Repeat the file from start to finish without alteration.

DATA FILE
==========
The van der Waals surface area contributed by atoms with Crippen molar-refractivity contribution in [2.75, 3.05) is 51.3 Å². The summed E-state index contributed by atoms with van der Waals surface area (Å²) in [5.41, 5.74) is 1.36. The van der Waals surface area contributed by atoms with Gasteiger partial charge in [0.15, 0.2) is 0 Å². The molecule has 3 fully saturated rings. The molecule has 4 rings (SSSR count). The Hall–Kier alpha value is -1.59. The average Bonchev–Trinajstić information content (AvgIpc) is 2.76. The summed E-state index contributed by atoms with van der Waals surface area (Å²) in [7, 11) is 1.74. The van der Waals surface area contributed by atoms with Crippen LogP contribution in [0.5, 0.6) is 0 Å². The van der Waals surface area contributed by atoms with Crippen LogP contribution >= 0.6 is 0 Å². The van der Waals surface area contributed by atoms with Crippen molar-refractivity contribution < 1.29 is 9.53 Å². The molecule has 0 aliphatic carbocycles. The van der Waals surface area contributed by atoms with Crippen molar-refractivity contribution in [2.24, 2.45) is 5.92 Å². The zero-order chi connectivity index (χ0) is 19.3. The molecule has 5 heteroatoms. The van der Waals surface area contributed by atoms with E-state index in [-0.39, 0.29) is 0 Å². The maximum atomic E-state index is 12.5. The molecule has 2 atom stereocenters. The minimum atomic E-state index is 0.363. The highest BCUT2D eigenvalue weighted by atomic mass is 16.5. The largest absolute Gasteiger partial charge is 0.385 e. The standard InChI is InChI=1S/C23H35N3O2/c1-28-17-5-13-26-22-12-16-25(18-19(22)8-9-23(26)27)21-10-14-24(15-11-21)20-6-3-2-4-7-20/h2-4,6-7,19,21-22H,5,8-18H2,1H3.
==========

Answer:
The van der Waals surface area contributed by atoms with Crippen molar-refractivity contribution in [2.75, 3.05) is 51.3 Å². The summed E-state index contributed by atoms with van der Waals surface area (Å²) in [5.41, 5.74) is 1.36. The van der Waals surface area contributed by atoms with Gasteiger partial charge in [0.15, 0.2) is 0 Å². The molecule has 3 fully saturated rings. The molecule has 4 rings (SSSR count). The Hall–Kier alpha value is -1.59. The average Bonchev–Trinajstić information content (AvgIpc) is 2.76. The summed E-state index contributed by atoms with van der Waals surface area (Å²) in [7, 11) is 1.74. The van der Waals surface area contributed by atoms with Crippen LogP contribution in [0.5, 0.6) is 0 Å². The van der Waals surface area contributed by atoms with Crippen LogP contribution >= 0.6 is 0 Å². The van der Waals surface area contributed by atoms with Crippen molar-refractivity contribution < 1.29 is 9.53 Å². The molecule has 0 aliphatic carbocycles. The van der Waals surface area contributed by atoms with Crippen molar-refractivity contribution in [2.24, 2.45) is 5.92 Å². The zero-order chi connectivity index (χ0) is 19.3. The molecule has 5 heteroatoms. The van der Waals surface area contributed by atoms with E-state index in [-0.39, 0.29) is 0 Å². The maximum atomic E-state index is 12.5. The molecule has 2 atom stereocenters. The minimum atomic E-state index is 0.363. The highest BCUT2D eigenvalue weighted by atomic mass is 16.5. The largest absolute Gasteiger partial charge is 0.385 e. The standard InChI is InChI=1S/C23H35N3O2/c1-28-17-5-13-26-22-12-16-25(18-19(22)8-9-23(26)27)21-10-14-24(15-11-21)20-6-3-2-4-7-20/h2-4,6-7,19,21-22H,5,8-18H2,1H3.